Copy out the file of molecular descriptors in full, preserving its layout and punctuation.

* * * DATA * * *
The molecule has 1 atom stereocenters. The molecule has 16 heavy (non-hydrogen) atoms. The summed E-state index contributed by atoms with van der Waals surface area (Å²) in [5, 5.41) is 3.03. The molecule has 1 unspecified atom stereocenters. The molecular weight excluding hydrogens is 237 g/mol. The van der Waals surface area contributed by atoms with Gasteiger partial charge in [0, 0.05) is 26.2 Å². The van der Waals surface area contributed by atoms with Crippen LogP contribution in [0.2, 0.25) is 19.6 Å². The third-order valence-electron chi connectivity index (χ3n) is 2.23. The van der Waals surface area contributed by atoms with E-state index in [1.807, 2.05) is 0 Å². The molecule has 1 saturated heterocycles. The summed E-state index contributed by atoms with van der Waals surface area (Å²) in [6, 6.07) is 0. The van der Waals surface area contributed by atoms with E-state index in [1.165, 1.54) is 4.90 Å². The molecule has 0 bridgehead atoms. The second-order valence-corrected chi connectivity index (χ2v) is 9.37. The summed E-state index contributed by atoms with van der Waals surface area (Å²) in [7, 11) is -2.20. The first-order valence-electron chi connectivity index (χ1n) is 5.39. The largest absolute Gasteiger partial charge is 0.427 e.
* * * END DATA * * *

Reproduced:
The molecule has 1 atom stereocenters. The molecule has 16 heavy (non-hydrogen) atoms. The summed E-state index contributed by atoms with van der Waals surface area (Å²) in [5, 5.41) is 3.03. The molecule has 1 unspecified atom stereocenters. The molecular weight excluding hydrogens is 237 g/mol. The van der Waals surface area contributed by atoms with Gasteiger partial charge in [0, 0.05) is 26.2 Å². The van der Waals surface area contributed by atoms with Crippen LogP contribution in [0.2, 0.25) is 19.6 Å². The third-order valence-electron chi connectivity index (χ3n) is 2.23. The van der Waals surface area contributed by atoms with E-state index in [1.807, 2.05) is 0 Å². The molecule has 1 saturated heterocycles. The summed E-state index contributed by atoms with van der Waals surface area (Å²) in [6, 6.07) is 0. The van der Waals surface area contributed by atoms with E-state index in [1.165, 1.54) is 4.90 Å². The molecule has 0 bridgehead atoms. The second-order valence-corrected chi connectivity index (χ2v) is 9.37. The summed E-state index contributed by atoms with van der Waals surface area (Å²) in [7, 11) is -2.20. The first-order valence-electron chi connectivity index (χ1n) is 5.39. The largest absolute Gasteiger partial charge is 0.427 e.